Workers say construction ban should have been lifted earlier

Pedestrians pass through heavy dust pollution in New Delhi on Friday.

Pedestrians pass through heavy dust pollution in New Delhi on Friday.   | Photo Credit: Sushil Kumar Verma

‘Govt. should pay minimum wages for the period the labourers were out of work’

Reacting to the Supreme Court lifting the ban on construction activities from 6 p.m. to 6 a.m. in Delhi-NCR, workers’ associations as well as builders said that they were “heavily” affected by the ban “which should have been lifted much earlier”, and demanded compensation in lieu of wages lost.

“Many labourers went back to their villages after the ban as they were unable to meet their expenses here without a job. Many of the major labour chowks were about 70% empty after the ban,” said Abhishek, general secretary of AICCTU (Delhi).

“This time, the ban on construction activities was unusually long and it was a huge set back for the sector. The air quality had improved last month and the ban should have been lifted earlier,” said Rajiv Goel, chairman (Delhi) of the Builders Association of India.

Officials of the Delhi government’s Environment Department, however, said that pollution is due to multiple factors, including construction dust, and they work on every front to control it.

On November 4, the top court had imposed a complete ban on construction and demolition activities in Delhi-National Capital Region (NCR) due to severe pollution prevailing during that period. On December 9, the Supreme Court allowed construction activities in the Delhi-NCR to take place between 6 a.m. and 6 p.m. following recommendation of the Central Pollution Control Board.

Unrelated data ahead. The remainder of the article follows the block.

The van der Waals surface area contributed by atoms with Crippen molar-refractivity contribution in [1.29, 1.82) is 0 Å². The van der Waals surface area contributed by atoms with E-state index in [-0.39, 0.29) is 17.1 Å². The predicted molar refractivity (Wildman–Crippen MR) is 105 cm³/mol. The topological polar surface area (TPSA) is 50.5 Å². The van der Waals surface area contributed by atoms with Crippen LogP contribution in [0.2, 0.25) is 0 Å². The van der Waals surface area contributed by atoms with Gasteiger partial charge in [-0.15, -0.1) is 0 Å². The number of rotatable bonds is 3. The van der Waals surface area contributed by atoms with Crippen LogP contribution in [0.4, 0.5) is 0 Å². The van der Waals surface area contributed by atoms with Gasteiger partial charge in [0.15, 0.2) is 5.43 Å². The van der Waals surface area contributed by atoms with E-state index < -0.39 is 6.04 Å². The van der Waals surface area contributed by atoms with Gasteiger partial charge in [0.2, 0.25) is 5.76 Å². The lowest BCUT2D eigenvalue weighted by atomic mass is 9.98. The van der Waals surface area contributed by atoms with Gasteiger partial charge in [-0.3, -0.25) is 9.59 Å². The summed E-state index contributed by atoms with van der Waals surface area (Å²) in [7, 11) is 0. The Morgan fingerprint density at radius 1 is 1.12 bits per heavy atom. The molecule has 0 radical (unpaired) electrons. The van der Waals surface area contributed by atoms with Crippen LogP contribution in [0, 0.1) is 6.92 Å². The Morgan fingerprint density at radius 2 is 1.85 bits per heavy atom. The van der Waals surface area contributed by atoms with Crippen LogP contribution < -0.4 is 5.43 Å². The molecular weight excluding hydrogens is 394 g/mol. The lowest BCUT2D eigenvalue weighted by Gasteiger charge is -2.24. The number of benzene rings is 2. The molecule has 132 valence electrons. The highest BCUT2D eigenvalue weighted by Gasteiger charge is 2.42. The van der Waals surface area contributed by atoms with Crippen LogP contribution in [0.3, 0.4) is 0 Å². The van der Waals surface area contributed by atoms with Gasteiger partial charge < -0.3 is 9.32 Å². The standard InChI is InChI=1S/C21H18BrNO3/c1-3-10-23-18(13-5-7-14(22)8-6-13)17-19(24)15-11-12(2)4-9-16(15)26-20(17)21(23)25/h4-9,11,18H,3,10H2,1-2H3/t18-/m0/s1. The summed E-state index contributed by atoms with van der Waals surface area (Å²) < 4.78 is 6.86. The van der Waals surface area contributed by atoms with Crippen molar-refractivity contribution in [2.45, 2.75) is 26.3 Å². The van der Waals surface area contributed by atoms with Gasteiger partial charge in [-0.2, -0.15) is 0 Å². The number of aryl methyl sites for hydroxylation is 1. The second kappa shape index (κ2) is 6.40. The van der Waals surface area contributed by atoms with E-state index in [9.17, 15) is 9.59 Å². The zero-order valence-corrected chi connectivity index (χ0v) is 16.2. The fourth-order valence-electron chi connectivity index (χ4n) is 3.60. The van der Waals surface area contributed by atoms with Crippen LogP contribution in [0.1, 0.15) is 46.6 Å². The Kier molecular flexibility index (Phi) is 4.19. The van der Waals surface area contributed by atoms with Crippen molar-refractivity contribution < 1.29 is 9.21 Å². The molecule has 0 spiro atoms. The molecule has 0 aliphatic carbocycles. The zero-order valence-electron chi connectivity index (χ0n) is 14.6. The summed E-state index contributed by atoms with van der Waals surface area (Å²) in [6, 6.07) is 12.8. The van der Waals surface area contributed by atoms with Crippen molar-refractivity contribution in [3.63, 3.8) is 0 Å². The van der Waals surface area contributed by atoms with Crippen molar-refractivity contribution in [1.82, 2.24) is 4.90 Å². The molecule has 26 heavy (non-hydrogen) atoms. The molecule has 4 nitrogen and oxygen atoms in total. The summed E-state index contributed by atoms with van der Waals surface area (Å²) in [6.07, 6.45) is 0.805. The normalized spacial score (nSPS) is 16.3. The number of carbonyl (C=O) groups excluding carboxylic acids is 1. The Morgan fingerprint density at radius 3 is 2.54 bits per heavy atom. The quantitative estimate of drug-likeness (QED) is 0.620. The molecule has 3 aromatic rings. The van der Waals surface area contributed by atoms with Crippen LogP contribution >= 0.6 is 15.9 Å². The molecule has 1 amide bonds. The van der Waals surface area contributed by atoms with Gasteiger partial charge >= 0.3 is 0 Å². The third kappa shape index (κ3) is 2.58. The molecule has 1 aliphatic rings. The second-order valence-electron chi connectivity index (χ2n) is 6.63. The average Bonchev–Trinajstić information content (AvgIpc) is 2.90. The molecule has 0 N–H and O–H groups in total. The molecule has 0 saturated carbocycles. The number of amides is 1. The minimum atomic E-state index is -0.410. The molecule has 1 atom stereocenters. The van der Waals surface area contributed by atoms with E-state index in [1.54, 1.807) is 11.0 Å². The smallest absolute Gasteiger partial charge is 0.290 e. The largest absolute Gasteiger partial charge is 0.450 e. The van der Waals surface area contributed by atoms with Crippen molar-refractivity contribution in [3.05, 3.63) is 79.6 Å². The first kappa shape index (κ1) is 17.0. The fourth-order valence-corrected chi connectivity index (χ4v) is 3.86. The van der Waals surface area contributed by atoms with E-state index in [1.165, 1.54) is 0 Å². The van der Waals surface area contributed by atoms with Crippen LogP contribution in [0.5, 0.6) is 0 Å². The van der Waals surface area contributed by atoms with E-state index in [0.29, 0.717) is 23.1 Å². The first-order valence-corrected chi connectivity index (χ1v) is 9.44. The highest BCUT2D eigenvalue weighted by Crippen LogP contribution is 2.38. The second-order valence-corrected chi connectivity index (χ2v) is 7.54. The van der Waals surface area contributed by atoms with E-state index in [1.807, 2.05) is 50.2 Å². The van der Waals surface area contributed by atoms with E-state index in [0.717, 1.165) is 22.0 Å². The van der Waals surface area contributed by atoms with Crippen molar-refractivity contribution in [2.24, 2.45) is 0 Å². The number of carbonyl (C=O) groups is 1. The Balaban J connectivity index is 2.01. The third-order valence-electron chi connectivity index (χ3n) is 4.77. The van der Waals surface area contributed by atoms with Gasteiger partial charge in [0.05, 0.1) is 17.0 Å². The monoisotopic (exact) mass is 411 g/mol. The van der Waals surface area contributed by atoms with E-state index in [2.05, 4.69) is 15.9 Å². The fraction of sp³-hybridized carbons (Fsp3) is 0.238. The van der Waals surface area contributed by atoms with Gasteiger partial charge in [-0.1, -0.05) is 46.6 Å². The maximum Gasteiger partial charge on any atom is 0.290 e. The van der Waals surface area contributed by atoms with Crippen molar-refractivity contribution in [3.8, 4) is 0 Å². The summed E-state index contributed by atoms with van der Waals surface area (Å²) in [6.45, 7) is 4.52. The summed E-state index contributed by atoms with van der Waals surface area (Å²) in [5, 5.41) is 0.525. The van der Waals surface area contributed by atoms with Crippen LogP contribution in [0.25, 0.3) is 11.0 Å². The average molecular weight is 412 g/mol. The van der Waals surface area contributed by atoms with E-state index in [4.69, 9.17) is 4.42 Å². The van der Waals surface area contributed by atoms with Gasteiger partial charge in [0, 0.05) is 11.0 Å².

‘Suffered the most’

Mr. Abhishek said that they had protested outside the Chief Minister’s residence last year after the ban.

“The government should pay minimum wages to the workers during the period of the ban or give them alternative work. These are people who do not cause pollution by driving cars or running ACs. But they bear the brunt of the pollution by working on the ground and when there is a ban they suffer the most. There is no end to their suffering,” he added.

Mr. Goel said that labourers who leave a construction site do not come back easily and most of the equipment is taken on rent and they have to keep paying the rent, despite construction not happening. “Pollution is mainly due to stubble burning and weather conditions. If it is due to construction, then why is air quality not improving after stopping construction?” he asked.

Experts, meanwhile, said that now was the right time to lift the ban but the government should make sure that contractors follow dust control measures.

“Dust control measures should be implemented despite the fact that there is a ban or not. Right now the compliance to dust control measures is less and government should be more active in checking violations,” said Vivek Chattopadhyaya, a senior programme manager of ‘Clean Air Programme’ at Centre for Science and Environment.

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Printable version | Feb 22, 2020 7:56:29 PM |

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